On Saturday 21st November 2015, from 10 am to 3.30 pm, at Oscar’s Hotel & Café Bar, 18 Doveton Street South, Ballarat, Mining Mud & Medals proudly presents a day of documentary makers, authors and speakers on a variety of World War One related subjects. Cost for the day, including a morning tea, is $40 per person.
Local film-makers Lucinda Horrocks and Jay Nemo from ‘Wind and Sky Productions’ will feature their video project: “Memories of War”. Their project commemorates the centenary of WW1 in Ballarat and connects young people to events that took place a century ago. Students from Federation University tell the stories of Ballarat people affected by the Great War.
Joshua Funder, great grandson of Stanley Watson wrote ‘Watson’s Pier’ as part of his family history. In Joshua’s words, “one Christmas when I was a small boy, I sat with my brother Hugh listening to the war stories of our great grandfather, Stanley Watson, who had come from Adelaide to Melbourne to visit us. What I heard for the first time that day in 1977 was the story of the remarkable evacuation of Gallipoli and his part in it. Hugh placed a tape recorder beside our great grandpa, documenting his words for a school project.” Joshua Funder will tell of his great-grandfather, who helped to build the pier to enable easier landing of supplies and weapons and which at the end of the Gallipoli Campaign, played a key role in the evacuation of 20,000 men.
Dr. Kirsty Harris’ expertise is on the roles and skills of Australian nurses who served overseas during World War I. Her current research includes Empire women at Gallipoli. Dr Harris was winner of the C.E.W. Bean Prize for Military History in 2008 for her PhD Thesis, upon which she based her book “More than Bombs and Bandages: Australian Army nurses at work in World War I’. The topic of Dr Harris’s talk will be ‘On the ferry service: nurses at sea at Gallipoli’.
Michael McKernan is an historian and prolific writer with extensive experience in teaching and research, management, the media and the practical presentation of history. He is a commentator on ABC radio, and has a weekly half hour program on Australian history on the ABC’s 2BL Sydney and 2CN Canberra. As a former Deputy Director of the Australian War Memorial and project manager for the Entombment of the Unknown Australian Soldier, he was responsible for one of the most successful commemorative activities held in Australia. His most recent book ‘Victoria at War’, records the achievements of the state’s soldiers, nurses and their families, and will be the subject of his talk.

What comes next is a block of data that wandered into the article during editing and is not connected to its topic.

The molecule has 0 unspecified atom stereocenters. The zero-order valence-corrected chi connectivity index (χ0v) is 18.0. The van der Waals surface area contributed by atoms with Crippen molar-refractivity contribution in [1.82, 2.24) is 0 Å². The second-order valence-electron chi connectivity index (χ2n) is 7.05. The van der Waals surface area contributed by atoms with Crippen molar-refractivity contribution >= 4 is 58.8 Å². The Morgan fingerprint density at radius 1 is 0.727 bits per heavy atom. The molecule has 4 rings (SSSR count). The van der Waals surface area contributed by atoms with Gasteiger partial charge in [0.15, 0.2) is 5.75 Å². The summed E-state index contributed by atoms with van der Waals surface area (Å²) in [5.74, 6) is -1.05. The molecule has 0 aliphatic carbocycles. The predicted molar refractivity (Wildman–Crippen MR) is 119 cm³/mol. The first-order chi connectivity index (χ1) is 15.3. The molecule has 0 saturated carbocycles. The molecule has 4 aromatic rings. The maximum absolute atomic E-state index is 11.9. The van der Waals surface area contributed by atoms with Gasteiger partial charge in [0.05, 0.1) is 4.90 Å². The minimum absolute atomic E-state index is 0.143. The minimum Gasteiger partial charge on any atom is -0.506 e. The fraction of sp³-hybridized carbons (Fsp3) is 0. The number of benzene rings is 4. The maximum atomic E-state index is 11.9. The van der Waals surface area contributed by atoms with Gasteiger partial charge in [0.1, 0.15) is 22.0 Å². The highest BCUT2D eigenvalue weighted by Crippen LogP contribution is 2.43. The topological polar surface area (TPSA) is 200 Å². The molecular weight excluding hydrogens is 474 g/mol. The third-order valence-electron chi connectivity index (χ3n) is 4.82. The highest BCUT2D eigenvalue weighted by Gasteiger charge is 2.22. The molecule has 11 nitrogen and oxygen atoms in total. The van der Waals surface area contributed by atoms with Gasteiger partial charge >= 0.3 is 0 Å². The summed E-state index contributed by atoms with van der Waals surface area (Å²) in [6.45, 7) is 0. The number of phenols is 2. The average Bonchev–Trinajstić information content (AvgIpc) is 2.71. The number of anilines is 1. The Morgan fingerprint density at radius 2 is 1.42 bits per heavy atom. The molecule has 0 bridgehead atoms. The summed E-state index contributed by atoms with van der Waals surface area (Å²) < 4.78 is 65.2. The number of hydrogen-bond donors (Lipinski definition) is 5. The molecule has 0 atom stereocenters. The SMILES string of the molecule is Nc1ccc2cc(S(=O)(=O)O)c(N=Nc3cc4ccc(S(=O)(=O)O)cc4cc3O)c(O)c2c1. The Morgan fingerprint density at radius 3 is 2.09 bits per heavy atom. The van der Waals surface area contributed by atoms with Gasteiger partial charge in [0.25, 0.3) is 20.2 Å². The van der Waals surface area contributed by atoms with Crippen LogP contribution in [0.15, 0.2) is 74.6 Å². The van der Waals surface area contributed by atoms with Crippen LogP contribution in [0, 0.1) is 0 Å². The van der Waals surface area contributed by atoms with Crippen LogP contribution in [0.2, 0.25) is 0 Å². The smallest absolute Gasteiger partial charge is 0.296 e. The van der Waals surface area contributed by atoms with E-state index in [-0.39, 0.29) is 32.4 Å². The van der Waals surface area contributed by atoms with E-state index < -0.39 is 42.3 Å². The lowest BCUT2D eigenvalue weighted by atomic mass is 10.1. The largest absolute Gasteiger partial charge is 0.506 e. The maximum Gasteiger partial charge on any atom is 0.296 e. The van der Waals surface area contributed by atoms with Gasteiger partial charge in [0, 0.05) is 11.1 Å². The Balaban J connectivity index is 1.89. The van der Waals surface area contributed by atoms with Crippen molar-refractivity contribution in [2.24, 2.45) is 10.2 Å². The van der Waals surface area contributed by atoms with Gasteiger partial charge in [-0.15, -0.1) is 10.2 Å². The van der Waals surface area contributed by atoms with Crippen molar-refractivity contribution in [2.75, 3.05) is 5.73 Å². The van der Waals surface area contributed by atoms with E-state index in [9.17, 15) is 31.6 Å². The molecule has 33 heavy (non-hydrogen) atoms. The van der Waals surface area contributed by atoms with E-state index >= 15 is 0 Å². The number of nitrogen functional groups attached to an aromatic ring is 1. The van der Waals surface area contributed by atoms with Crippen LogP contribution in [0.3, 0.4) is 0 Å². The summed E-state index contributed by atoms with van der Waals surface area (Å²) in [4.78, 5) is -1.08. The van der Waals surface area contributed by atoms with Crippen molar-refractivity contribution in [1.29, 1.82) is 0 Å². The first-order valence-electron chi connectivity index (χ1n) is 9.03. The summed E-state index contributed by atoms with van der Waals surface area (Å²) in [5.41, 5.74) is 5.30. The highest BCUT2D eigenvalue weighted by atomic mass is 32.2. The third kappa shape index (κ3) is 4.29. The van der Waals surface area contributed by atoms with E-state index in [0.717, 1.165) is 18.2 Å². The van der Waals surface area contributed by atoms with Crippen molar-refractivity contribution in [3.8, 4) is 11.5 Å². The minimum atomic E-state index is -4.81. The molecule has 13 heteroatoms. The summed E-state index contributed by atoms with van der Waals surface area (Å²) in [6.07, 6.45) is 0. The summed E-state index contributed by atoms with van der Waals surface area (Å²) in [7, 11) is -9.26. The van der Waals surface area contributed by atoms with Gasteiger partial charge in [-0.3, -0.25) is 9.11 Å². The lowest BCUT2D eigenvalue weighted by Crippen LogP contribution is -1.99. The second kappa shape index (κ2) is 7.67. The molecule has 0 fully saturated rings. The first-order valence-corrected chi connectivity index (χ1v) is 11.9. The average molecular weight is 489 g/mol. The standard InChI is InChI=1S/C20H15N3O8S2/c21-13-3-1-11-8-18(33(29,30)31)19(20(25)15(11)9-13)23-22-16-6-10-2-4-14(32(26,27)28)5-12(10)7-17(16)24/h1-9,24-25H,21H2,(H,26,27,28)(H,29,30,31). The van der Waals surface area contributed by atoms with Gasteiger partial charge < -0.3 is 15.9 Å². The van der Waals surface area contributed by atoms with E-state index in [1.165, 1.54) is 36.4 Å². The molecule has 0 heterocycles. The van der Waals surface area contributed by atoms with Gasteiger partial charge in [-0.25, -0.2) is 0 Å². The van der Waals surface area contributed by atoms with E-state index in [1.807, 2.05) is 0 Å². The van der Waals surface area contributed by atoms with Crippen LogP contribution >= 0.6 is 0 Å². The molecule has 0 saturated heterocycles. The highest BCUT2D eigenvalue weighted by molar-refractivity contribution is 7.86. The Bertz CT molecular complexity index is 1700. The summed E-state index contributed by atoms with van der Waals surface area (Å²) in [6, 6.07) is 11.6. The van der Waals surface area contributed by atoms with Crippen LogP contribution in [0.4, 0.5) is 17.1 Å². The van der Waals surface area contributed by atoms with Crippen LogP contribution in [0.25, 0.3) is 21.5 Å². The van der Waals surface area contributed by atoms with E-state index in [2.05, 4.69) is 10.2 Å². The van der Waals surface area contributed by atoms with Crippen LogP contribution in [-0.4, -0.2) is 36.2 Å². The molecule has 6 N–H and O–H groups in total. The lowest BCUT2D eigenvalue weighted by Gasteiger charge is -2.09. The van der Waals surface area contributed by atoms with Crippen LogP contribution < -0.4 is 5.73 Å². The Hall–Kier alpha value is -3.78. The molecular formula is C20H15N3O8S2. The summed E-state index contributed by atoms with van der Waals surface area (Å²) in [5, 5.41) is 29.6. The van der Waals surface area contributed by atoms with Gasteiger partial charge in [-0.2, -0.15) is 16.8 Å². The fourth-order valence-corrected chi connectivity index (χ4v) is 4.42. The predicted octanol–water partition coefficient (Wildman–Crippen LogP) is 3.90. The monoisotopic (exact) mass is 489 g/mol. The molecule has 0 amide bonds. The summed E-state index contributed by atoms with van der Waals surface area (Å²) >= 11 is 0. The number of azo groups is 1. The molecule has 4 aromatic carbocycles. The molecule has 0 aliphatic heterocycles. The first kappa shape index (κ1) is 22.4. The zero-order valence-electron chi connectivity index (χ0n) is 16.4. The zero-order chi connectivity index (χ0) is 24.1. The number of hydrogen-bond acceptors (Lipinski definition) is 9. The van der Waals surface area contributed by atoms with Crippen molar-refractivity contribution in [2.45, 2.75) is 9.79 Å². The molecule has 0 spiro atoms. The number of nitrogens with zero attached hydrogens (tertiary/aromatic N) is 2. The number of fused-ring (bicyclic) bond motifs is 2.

Finishing off the day will be a discussion panel highlighting the Myths & Truths of WW1. The panel will be led by Ballarat School teacher Justin Hayward, previously crowned the Victorian Winner of the Raw Comedy Festival.
Cost for the day, including a morning tea, is $40 per person (Lunch at own cost). Payments can be made direct (please include your name) to the Victorian Interpretive Project Inc. – Project account: BSB 633 000 account number: 145608105 or pay at the door, but please let us know by booking via email: email@example.com or phone Yvon on 0438140756
There will be an hour break for lunch, however if you plan to have lunch at Oscar’s please book directly beforehand. You will have the opportunity to ask questions of each of our speakers as well as book signing opportunities.
Mining Mud & Medals is managed by a small subcommittee of the Victorian Interpretive Projects Inc., a Ballarat based not-for-profit organisation. Members include historians, genealogists, military researchers, professional editors, broadcasters and journalists.
MINING MUD & MEDALS
P.O. BOX 171N
BALLARAT NORTH 3350
For more information please email: firstname.lastname@example.org
Arthur Lane Kemp was born in Ballarat in 1876 and was educated in Gippsland. Prior to World War One
he was a Workmen’s Inspector in the mines at Leonora, in the Goldfields-Esperance region of Western Australia.
In 1915, Arthur left for England after training at Blackboy Hill Camp at Greenmount, WA.During his time in England
he suffered repeated bouts of serious illness. In February 1918 he was declared unfit for service and invalided back to
Australia the 3rd Auxiliary Hospital ship in April 1918.
Arthur’s Army medical records indicate there was confusion over the reasons for his repeated illnesses; On 16 June 1916
it was recorded as ‘Miners’ complaint’ (Phthisis) shortly before he departed Australia; tuberculosis was ruled out during a
medical conducted 16 June 1916. In October 1917, pneumonia caused his admission to the 1st Western General Hospital at
Upon his return to Australia confusion continued to reign. Arthur was diagnosed with chronic Bronchitis in January 1918,
then Fibrosis of the lungs in May 1918. Within weeks – in June 1918, the latter had been overturned in favour of a diagnosis
of Phthisis. He was officially discharged from the Australian Army Tunnelling Corps in early June 1918.
Sapper Arthur Kemp died in 1921.
More on Arthur Kemp via:
Photo Arthur Kemp via “Fighting Sons of the Empire’ page 229
If you are related to Arthur Lane Kemp, would you be so kind as to contact us via: email@example.com